Medication dosage for children

When a child is ill, it’s no laughing matter! Medication can help, but it’s important to determine the optimal dose.

Medication use in children

Children are exposed to health problems from an early age. Coldsotitis, and gastroenteritis are illnesses that many parents are very familiar with, not to mention pain and fever that frequently develop and often make a child sullen or listless. When this occurs, relieving symptoms and helping a child get better, quickly becomes a priority.

The use of medication is sometimes necessary, but it is not always easy to determine if this is the case.


Consult your pharmacist

It is strongly recommended to consult your pharmacist at all times before purchasing medication for children. Pharmacists can:

  • Evaluate whether your child really needs it.
  • Calculate the optimal dose for your child and recommend the quantity needed.
  • Suggest an alternative if the recommended medication is out of stock.
  • Give you tips on administering the medication.

In the event of pain reliever shortages, it can be tempting to buy medication when it appears on the shelves. Here is a reminder of recommended best practices:

  • Buy medications only if they are needed.
  • Buy the amount of medication that is needed at the time (reasonable amount).
  • Speak to your pharmacist if in doubt about an alternative product.

An online pain medication tool is available to help families and caregivers manage pain and fever in children.

What dose should be given?

Always determine and administer the correct dose likely to produce the desired effect safely. Because of their small stature, children are more likely than adults to accidentally receive too high a dose. Additionally, medication doses for children often vary from those for adults.

Pediatric doses are generally determined by the child's age or weight. Doses based on weight are usually more accurate, especially if the child is smaller or heavier than other children in the same age group. So, make sure you know your child's weight so you can tell your healthcare provider if needed. If you are using an over-the-counter medication and only the age-appropriate doses are listed on the package, ask your pharmacist for more information.

Medication use in children

Avoid mistakes and reduce risks

To ensure the medications intended for children are safe, here are some tips.

  • The dose of a medication is often prescribed in milligrams (mg). If you are given medication in liquid format, the pharmacist will convert this dose to millilitres (ml) based on the drug’s concentration. Follow your pharmacist’s instructions carefully in order to give your child the correct dose.
  • Double-check the dose of the medication before each use. Don’t rely on your memory, which can play tricks on you!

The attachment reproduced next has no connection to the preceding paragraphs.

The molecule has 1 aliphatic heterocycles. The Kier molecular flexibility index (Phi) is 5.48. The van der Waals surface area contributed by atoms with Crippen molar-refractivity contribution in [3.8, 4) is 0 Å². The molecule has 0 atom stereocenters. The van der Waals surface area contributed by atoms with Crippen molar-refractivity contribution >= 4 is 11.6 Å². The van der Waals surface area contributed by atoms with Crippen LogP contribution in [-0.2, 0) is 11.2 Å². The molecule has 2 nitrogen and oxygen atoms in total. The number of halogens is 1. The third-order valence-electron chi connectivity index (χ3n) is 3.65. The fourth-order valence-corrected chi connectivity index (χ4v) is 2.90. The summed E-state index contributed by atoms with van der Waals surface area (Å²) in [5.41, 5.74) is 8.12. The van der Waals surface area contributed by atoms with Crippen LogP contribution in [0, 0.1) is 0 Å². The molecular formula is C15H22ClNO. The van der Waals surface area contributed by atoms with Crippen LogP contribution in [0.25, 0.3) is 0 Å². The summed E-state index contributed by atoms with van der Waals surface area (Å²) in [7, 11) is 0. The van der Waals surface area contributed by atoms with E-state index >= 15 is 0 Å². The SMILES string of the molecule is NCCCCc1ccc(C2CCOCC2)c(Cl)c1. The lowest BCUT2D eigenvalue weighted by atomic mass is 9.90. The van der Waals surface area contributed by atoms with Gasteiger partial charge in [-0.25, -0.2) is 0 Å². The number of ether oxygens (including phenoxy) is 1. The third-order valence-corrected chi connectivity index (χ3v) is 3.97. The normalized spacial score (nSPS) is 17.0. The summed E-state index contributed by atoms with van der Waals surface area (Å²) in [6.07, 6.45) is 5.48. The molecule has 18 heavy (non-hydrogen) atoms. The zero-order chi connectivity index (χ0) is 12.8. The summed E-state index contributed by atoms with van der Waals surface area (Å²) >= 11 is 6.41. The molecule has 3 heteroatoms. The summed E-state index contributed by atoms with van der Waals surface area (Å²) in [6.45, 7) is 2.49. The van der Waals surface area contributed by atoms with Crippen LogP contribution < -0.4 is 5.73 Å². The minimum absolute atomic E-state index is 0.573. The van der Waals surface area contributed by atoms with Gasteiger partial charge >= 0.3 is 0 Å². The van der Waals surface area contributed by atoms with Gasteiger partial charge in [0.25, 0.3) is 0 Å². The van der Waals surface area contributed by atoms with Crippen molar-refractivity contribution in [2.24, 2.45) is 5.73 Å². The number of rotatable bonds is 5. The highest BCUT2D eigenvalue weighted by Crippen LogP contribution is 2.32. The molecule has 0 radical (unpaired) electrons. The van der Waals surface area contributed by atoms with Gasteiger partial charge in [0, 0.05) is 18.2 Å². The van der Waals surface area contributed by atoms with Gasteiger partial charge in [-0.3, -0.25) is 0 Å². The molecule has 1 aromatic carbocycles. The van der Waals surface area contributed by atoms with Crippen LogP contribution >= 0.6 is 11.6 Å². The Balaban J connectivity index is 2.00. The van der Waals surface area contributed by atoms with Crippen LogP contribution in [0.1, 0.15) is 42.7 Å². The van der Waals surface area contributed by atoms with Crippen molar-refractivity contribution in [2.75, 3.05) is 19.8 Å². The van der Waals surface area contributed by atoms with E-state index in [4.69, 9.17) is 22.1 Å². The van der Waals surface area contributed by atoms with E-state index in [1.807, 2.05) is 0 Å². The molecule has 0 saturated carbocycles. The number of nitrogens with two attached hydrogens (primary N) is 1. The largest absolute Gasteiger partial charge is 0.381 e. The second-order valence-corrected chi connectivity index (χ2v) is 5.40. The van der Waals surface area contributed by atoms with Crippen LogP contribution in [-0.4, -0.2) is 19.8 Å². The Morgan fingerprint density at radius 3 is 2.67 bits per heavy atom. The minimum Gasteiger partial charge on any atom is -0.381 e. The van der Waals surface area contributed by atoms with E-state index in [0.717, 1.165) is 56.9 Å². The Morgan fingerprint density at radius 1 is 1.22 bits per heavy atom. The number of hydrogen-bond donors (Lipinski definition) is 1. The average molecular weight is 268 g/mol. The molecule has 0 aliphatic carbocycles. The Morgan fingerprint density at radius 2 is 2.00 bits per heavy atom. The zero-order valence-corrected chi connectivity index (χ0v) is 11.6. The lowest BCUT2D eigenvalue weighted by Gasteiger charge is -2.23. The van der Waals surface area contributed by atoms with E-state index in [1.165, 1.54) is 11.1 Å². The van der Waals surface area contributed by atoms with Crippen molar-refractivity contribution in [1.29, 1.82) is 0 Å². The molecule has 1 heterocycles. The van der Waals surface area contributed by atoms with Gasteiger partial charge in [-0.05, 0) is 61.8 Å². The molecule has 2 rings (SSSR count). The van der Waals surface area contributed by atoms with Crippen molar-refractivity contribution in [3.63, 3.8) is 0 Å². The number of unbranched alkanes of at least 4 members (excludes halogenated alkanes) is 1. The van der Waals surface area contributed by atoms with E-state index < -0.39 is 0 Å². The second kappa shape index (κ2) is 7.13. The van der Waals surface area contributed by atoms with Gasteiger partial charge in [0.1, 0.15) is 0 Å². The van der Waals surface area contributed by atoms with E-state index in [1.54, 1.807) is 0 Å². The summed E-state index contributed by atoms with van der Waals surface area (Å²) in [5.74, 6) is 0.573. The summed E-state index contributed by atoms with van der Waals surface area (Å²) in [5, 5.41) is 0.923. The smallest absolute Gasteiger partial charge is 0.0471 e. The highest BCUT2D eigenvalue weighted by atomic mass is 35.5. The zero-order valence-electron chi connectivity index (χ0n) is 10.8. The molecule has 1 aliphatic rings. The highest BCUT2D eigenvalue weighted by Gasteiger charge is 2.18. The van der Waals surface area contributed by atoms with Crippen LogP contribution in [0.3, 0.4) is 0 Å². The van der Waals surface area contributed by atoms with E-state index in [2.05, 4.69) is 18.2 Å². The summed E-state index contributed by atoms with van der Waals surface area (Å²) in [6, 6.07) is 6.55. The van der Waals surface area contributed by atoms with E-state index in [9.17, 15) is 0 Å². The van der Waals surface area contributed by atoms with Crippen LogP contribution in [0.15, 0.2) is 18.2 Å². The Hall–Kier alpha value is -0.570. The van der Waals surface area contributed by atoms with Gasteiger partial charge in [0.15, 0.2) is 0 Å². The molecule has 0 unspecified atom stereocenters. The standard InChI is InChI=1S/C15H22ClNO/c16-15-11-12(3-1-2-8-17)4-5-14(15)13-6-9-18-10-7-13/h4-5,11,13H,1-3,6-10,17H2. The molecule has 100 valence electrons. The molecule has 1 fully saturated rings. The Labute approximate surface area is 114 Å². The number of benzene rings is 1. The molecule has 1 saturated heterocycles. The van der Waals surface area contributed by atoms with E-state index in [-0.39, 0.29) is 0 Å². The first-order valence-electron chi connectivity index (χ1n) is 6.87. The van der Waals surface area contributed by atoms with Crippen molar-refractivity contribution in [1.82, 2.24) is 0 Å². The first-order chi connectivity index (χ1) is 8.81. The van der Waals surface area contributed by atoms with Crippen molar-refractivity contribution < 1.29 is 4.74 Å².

• Use an age-appropriate measuring instrument (dosing cup or spoon, medicine dropper, or oral syringe). Do not use a kitchen spoon, as it is not accurate enough.
  • Shake liquid preparations well before administering them, especially oral suspensions, as drug particles tend to settle at the bottom of the bottle. This ensures a consistent dose is taken with each use.
  • Stick to the dosage. Even if your child seems very ill, do not change the dose or frequency of any medication. If you are concerned about your child’s condition, seek the help of a healthcare professional.
  • Never give your child medication meant for someone else. The dosage may not be appropriate at all. Moreover, certain medications for adults should not be used in children.
  • If a dose of the medication is forgotten, do not double the next dose. Ask your pharmacist what to do.
  • If your child vomits shortly after taking the medication, speak to your pharmacist before administering another dose. Not all medications are absorbed at the same rate, the pharmacist will take this into consideration when providing you with the correct information.
  • Keep your child's medication out of sight and out of reach, in its original packaging.
  • Store medication at the appropriate temperature (in or out of the refrigerator, as required). Respect the expiration date printed on the label by your pharmacist.

A few tips to make taking medication easier

Giving medication to a child isn’t always easy. Here are a few tips to make things easier:

  • Tell your pharmacist if your child has trouble swallowing tablets. A liquid formulation may be available. Speak to your pharmacist before cutting or crushing a tablet. The coating on the tablet may be necessary for its effectiveness. Additionally, some coatings help mask the medication’s unpleasant taste.
  • Ask your pharmacist if it is possible to add a flavour to your child’s medication to improve the taste.
  • Offer your child a popsicle or ice cube before taking the medication. The cold will "numb" their taste buds, making it easier to take the medication.
  • Point the measuring instrument used to administer the liquid medicine to the inside of the cheek rather than directly on the tongue. This way, the liquid will flow between the gums and teeth and will be easier for your child to take.
  • Speak to your pharmacist if the taste of the medication is still unbearable for your child. Another format (suppository, or chewable tablet) may be available and be a better option under the circumstances.

Speak to your pharmacist if you have any questions related to your child’s health.


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Medication dosage for children

When a child is ill, it’s no laughing matter! Drugs sometimes provide valuable help, but it’s important to determine the optimal dose.
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